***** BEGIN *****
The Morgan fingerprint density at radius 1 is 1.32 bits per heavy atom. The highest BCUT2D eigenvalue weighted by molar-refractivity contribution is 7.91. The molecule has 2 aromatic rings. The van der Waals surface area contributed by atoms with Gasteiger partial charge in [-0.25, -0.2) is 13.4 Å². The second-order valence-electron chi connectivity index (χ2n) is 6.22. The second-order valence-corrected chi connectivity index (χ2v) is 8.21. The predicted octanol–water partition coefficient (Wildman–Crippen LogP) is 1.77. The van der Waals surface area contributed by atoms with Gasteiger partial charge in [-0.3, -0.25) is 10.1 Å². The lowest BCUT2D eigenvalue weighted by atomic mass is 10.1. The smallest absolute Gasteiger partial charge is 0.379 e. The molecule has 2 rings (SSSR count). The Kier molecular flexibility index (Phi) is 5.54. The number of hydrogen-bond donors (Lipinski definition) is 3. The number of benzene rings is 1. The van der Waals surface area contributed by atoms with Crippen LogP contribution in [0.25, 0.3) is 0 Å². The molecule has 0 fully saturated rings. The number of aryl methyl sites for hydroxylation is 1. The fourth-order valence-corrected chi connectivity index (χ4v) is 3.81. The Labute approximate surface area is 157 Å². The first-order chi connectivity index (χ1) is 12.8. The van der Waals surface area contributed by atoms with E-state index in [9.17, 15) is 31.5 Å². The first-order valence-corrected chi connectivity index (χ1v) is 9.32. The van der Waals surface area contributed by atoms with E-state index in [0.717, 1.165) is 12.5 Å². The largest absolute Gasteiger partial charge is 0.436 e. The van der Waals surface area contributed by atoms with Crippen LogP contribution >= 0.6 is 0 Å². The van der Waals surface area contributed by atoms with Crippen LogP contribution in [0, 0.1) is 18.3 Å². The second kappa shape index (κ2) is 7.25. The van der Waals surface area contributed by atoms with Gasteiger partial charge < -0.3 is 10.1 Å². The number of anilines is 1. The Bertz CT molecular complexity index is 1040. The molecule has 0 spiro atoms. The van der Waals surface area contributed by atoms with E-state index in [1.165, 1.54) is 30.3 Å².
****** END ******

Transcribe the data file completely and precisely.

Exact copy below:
The Morgan fingerprint density at radius 1 is 1.32 bits per heavy atom. The highest BCUT2D eigenvalue weighted by molar-refractivity contribution is 7.91. The molecule has 2 aromatic rings. The van der Waals surface area contributed by atoms with Gasteiger partial charge in [-0.25, -0.2) is 13.4 Å². The second-order valence-electron chi connectivity index (χ2n) is 6.22. The second-order valence-corrected chi connectivity index (χ2v) is 8.21. The predicted octanol–water partition coefficient (Wildman–Crippen LogP) is 1.77. The van der Waals surface area contributed by atoms with Gasteiger partial charge in [-0.3, -0.25) is 10.1 Å². The lowest BCUT2D eigenvalue weighted by atomic mass is 10.1. The smallest absolute Gasteiger partial charge is 0.379 e. The molecule has 2 rings (SSSR count). The Kier molecular flexibility index (Phi) is 5.54. The number of hydrogen-bond donors (Lipinski definition) is 3. The number of benzene rings is 1. The van der Waals surface area contributed by atoms with Crippen LogP contribution in [0.25, 0.3) is 0 Å². The molecule has 0 fully saturated rings. The number of aryl methyl sites for hydroxylation is 1. The fourth-order valence-corrected chi connectivity index (χ4v) is 3.81. The Labute approximate surface area is 157 Å². The first-order chi connectivity index (χ1) is 12.8. The van der Waals surface area contributed by atoms with E-state index in [9.17, 15) is 31.5 Å². The first-order valence-corrected chi connectivity index (χ1v) is 9.32. The van der Waals surface area contributed by atoms with E-state index in [0.717, 1.165) is 12.5 Å². The largest absolute Gasteiger partial charge is 0.436 e. The van der Waals surface area contributed by atoms with Crippen LogP contribution >= 0.6 is 0 Å². The van der Waals surface area contributed by atoms with Crippen LogP contribution in [0, 0.1) is 18.3 Å². The second kappa shape index (κ2) is 7.25. The van der Waals surface area contributed by atoms with Gasteiger partial charge < -0.3 is 10.1 Å². The number of anilines is 1. The Bertz CT molecular complexity index is 1040. The molecule has 0 spiro atoms. The van der Waals surface area contributed by atoms with E-state index in [1.165, 1.54) is 30.3 Å².